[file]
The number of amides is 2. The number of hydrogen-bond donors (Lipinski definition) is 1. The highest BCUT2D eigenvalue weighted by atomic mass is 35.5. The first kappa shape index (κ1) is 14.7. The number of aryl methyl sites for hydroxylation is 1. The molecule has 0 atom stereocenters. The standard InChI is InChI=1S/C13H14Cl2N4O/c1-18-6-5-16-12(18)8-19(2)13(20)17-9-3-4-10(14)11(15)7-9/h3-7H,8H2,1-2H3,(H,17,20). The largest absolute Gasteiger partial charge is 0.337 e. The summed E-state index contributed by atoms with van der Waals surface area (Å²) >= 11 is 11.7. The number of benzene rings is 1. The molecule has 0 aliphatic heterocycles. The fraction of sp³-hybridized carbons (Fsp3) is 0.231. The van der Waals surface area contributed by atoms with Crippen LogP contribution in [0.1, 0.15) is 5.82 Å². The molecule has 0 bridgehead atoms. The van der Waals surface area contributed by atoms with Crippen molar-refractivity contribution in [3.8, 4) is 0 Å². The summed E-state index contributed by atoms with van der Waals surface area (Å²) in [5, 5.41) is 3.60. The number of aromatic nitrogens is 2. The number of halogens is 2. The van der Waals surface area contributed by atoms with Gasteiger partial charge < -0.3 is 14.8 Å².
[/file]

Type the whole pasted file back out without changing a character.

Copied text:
The number of amides is 2. The number of hydrogen-bond donors (Lipinski definition) is 1. The highest BCUT2D eigenvalue weighted by atomic mass is 35.5. The first kappa shape index (κ1) is 14.7. The number of aryl methyl sites for hydroxylation is 1. The molecule has 0 atom stereocenters. The standard InChI is InChI=1S/C13H14Cl2N4O/c1-18-6-5-16-12(18)8-19(2)13(20)17-9-3-4-10(14)11(15)7-9/h3-7H,8H2,1-2H3,(H,17,20). The largest absolute Gasteiger partial charge is 0.337 e. The summed E-state index contributed by atoms with van der Waals surface area (Å²) >= 11 is 11.7. The number of benzene rings is 1. The molecule has 0 aliphatic heterocycles. The fraction of sp³-hybridized carbons (Fsp3) is 0.231. The van der Waals surface area contributed by atoms with Crippen LogP contribution in [0.1, 0.15) is 5.82 Å². The molecule has 0 bridgehead atoms. The van der Waals surface area contributed by atoms with Crippen molar-refractivity contribution in [3.8, 4) is 0 Å². The summed E-state index contributed by atoms with van der Waals surface area (Å²) in [5, 5.41) is 3.60. The number of aromatic nitrogens is 2. The number of halogens is 2. The van der Waals surface area contributed by atoms with Gasteiger partial charge < -0.3 is 14.8 Å².